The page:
The effort involved in using public chargers as your only/primary source is pretty high. It's not a quick detour, but something you need to plan your day around (plan to spend a while at a store near the charge, etc). And then you may get there and find out someone has beaten you to it. With just three people in line, each charging for 45m, that's a >2h wait! IMO you have to be really committed and highly value the fact that your car is electric, to put up with this.

The problem with me for PHEVs is that you have all the mechanical problems of an ICE. The main attraction of EVs is no longer having gearboxes, engines, turbos, cambelts etc

Well that's the theory. In practice the Toyota Prius with its highly complex hybrid drivetrain is far more reliable and durable than any Tesla. Proper engineering and build quality counts for a lot.

Where do you find this data?

I'm quite curious, most of my co-workers (and me) drive Teslas and there has yet been any drive train issues in any of ours. Two of them have gone over 500.000 km. But what I see is pure anecdotal.

All I can find is statistics on general repairs not drive train specifically and even here tesla is quite high but not on par with Toyota. Audi seems to be one of the worst actually.

Anecdotal as well, but I used to be involved with some SAE working groups on EVs and hybrids, and re: the Prius, let's just say just about every engineer I spoke to, regardless of company, was very complimentary.

I'm not going to out who said what, and note that was 8..? years ago and everyone has undoubtedly improved since then. That said, it was interesting to see near-universal acceptance of its excellence (of course some joked that theirs were actually fun to drive, which was a fair observation). As an amusing aside, at one working group dinner I had to explain to a couple of let's just say European engineers what "Vegan" meant on the menu. Hilarity ensued.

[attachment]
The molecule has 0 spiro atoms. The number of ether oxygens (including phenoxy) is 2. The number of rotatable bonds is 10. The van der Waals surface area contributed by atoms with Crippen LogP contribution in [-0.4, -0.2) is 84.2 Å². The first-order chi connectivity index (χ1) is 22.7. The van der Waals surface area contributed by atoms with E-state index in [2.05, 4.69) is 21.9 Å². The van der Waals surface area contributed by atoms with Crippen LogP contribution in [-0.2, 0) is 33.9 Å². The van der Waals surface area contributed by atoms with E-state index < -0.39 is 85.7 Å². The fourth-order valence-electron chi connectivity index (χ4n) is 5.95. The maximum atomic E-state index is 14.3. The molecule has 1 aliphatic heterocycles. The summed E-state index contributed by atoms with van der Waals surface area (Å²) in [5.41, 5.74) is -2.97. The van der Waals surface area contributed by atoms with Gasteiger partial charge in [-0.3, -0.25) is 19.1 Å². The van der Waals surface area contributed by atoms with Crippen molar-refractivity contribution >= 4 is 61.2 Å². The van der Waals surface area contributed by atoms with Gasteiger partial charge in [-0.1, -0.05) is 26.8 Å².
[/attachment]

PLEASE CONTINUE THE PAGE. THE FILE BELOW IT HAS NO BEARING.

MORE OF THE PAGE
Do you have one for drive train? I only see general issues there. The old model S they have in this comparison had a lot of baby issues with other stuff, but very few drive train issues.

Yes that's a very good point

The other side of the story when it breaks it's really hard to find a specialist ;(

I feel like EV boosters overstate these problems. I have a 12 year-old Toyota with 200k+ miles, and the only parts that have ever worn out have been suspension and brake parts (wheel bearing and brake rotors/pads), which of course an EV will have as well. It's never had problems with the engine or transmission. There are oil changes, and it'll be nice to skip that once I have an EV, but it's also like a 20 minute thing twice a year or so.